Saturday, September 09, 2006

Starting the Mediation Process- An Employment Case

Let's say you are not represented by an attorney, but you have heard about the benefits of mediation, that it saves time, money and your sanity. And it turns out that you are short on at least one of the three, making the pursuit of litigation for the next couple years an unattractive option.

Ok, so you are not represented by an attorney and you want to get a fair resolution in your wrongful termination case against your employer but you have not found an attorney to work with. But you do have a feeling that your former employer is just as interested as you are in putting this issue to rest.

You do some research and find a mediator you think has the right experience in handling employment cases and has the right attitude in being fair and impartial but persistent and dedicated in her approach to mediating cases. You contact the mediator and explain that you are self-represented, that you have (or have not) filed a civil lawsuit and that you would like the mediator's help in getting the employer's agreement to mediate this case. You explain that you are pursuing mediation to save everyone time and money so you can get a fair result and take a well-deserved vacation before starting your next job. (Or you leave that last part out.)

The mediator writes a letter and calls the employer to discuss mediation in this case. The mediator discusses the employee's desire to mediate an early settlement as a strong incentive to get an agreement to mediate from the employer, because that is likely the first common ground to be found between the parties. The mediator relies on the employer's own interests in avoiding drawn out public litigation which may be bad for business because of negative publicity as well as the financial drain in attorney's fees to defend an employment lawsuit and possibly paying higher insurance premiums.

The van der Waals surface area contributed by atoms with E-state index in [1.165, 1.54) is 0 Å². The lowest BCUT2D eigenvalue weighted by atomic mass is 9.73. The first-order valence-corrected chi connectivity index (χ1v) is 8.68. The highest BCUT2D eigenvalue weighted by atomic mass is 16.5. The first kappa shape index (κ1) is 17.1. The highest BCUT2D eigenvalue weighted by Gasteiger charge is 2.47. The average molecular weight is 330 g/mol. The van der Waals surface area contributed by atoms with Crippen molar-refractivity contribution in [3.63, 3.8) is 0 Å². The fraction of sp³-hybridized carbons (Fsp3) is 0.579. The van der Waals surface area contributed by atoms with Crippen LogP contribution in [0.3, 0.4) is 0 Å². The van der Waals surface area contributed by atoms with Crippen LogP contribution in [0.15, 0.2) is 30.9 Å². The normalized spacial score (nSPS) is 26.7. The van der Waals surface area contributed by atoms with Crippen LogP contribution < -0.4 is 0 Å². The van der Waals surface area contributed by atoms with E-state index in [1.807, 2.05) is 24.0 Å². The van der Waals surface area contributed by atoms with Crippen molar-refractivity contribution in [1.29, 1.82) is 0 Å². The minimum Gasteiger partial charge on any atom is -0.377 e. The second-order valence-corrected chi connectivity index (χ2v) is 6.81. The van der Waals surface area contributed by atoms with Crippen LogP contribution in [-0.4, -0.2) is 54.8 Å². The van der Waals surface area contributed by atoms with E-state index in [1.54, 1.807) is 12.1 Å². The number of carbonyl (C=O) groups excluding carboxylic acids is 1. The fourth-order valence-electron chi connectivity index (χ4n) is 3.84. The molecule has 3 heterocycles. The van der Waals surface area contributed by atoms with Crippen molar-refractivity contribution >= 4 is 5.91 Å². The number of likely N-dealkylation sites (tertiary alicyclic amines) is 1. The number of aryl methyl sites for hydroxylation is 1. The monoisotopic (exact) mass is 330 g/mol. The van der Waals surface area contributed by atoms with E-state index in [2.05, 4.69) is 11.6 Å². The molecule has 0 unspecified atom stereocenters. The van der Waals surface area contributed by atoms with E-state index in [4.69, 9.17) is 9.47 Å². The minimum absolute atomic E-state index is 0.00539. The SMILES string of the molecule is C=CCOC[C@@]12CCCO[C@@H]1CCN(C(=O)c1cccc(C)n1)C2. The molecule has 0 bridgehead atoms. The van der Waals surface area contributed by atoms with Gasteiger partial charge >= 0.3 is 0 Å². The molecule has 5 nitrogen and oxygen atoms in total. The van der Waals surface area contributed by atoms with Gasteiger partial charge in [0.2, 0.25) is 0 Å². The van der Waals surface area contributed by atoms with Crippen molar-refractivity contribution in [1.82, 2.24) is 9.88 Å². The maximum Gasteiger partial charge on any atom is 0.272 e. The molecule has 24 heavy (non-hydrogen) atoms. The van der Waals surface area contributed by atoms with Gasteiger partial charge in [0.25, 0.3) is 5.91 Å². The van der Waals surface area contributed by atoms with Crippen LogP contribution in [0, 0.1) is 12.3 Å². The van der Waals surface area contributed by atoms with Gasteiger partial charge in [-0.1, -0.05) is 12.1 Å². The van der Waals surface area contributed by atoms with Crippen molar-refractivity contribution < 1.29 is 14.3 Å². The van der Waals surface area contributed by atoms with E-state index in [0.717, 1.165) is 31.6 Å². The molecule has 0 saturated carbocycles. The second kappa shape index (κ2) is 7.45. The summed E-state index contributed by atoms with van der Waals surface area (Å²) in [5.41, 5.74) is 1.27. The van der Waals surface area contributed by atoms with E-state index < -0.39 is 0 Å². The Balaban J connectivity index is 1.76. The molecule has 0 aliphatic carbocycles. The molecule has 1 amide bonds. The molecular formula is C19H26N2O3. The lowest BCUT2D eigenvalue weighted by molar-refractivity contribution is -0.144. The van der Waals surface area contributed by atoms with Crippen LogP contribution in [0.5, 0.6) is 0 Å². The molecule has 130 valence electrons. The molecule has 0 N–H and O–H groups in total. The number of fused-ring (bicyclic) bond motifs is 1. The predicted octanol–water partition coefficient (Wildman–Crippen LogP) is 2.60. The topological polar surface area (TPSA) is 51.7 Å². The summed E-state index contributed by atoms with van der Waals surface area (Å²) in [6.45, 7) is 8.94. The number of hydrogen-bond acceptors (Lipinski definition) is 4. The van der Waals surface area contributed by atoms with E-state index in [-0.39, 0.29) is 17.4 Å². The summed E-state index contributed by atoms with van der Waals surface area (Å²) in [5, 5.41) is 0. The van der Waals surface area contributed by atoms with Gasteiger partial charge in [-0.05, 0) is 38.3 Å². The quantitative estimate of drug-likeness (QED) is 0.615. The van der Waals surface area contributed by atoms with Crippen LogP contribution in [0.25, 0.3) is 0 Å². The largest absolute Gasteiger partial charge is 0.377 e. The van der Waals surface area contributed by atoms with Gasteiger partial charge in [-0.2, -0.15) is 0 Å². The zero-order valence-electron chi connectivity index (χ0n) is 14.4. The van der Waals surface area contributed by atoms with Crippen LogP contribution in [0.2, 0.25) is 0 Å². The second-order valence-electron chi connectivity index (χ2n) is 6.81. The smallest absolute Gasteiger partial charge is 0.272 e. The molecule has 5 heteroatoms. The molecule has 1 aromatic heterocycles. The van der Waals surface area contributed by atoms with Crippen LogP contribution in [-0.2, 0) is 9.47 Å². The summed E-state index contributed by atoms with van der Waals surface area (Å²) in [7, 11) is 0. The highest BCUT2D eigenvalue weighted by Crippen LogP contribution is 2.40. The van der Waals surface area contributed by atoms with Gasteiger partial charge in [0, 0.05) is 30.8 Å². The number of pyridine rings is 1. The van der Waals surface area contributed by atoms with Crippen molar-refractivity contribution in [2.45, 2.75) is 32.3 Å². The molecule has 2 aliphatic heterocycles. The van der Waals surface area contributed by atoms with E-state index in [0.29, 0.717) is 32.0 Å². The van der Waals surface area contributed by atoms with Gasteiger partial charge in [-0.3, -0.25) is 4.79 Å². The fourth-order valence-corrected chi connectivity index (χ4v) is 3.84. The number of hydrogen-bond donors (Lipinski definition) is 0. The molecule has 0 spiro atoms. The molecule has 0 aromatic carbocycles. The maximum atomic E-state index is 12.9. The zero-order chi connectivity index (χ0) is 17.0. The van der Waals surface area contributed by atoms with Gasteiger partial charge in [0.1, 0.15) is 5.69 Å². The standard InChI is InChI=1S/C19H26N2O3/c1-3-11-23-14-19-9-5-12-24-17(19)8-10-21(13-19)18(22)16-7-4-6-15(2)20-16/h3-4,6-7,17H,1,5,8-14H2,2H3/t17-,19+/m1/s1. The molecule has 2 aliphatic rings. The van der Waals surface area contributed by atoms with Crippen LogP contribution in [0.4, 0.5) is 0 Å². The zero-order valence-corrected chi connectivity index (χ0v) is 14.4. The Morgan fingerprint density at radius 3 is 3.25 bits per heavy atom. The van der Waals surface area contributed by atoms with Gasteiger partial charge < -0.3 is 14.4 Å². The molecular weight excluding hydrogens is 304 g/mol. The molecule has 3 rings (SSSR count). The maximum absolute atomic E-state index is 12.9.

Once both parties have agreed to mediate, a mediation date is set, briefs are prepared and the mediation is underway.

Alternatively, if you are already represented by an attorney, you can tell your attorney about your idea and the mediator you have in mind, or you can contact the mediator directly and have the mediator contact your attorney and the other parties to discuss a "cease fire." Attorneys frequently raise the possibility of mediation with their clients, as it is usually in the best interests of the parties to at least explore this Alternative Dispute Resolution option as early as possible to avoid incurring significant fees and costs when a mediated result is possible.

No comments: